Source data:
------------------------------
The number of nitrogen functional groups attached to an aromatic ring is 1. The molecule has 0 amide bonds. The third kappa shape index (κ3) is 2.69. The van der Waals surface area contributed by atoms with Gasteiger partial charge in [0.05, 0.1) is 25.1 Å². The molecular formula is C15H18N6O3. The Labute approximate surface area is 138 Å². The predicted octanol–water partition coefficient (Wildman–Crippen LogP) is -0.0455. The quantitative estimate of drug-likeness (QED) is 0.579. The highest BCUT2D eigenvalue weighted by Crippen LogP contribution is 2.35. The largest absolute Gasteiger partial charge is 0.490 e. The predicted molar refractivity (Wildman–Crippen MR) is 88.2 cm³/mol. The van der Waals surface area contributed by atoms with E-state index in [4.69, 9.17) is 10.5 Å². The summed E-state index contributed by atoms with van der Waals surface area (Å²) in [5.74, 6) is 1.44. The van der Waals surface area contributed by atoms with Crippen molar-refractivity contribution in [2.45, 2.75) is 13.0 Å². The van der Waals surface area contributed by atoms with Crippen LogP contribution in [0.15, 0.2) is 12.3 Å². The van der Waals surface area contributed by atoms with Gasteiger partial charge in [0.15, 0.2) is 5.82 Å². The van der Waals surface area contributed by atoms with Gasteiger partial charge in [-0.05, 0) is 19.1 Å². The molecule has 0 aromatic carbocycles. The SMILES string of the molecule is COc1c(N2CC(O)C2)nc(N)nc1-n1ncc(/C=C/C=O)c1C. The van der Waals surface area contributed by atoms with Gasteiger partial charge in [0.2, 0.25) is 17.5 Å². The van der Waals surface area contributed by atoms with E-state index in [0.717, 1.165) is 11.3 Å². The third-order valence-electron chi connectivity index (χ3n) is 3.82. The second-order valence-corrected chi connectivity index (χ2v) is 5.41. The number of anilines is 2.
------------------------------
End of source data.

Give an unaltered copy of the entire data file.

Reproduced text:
The number of nitrogen functional groups attached to an aromatic ring is 1. The molecule has 0 amide bonds. The third kappa shape index (κ3) is 2.69. The van der Waals surface area contributed by atoms with Gasteiger partial charge in [0.05, 0.1) is 25.1 Å². The molecular formula is C15H18N6O3. The Labute approximate surface area is 138 Å². The predicted octanol–water partition coefficient (Wildman–Crippen LogP) is -0.0455. The quantitative estimate of drug-likeness (QED) is 0.579. The highest BCUT2D eigenvalue weighted by Crippen LogP contribution is 2.35. The largest absolute Gasteiger partial charge is 0.490 e. The predicted molar refractivity (Wildman–Crippen MR) is 88.2 cm³/mol. The van der Waals surface area contributed by atoms with E-state index in [4.69, 9.17) is 10.5 Å². The summed E-state index contributed by atoms with van der Waals surface area (Å²) in [5.74, 6) is 1.44. The van der Waals surface area contributed by atoms with Crippen molar-refractivity contribution in [2.45, 2.75) is 13.0 Å². The van der Waals surface area contributed by atoms with Crippen LogP contribution in [0.15, 0.2) is 12.3 Å². The van der Waals surface area contributed by atoms with Gasteiger partial charge in [0.15, 0.2) is 5.82 Å². The van der Waals surface area contributed by atoms with Gasteiger partial charge in [-0.05, 0) is 19.1 Å². The molecule has 0 aromatic carbocycles. The SMILES string of the molecule is COc1c(N2CC(O)C2)nc(N)nc1-n1ncc(/C=C/C=O)c1C. The van der Waals surface area contributed by atoms with Gasteiger partial charge in [0.2, 0.25) is 17.5 Å². The van der Waals surface area contributed by atoms with E-state index in [0.717, 1.165) is 11.3 Å². The third-order valence-electron chi connectivity index (χ3n) is 3.82. The second-order valence-corrected chi connectivity index (χ2v) is 5.41. The number of anilines is 2.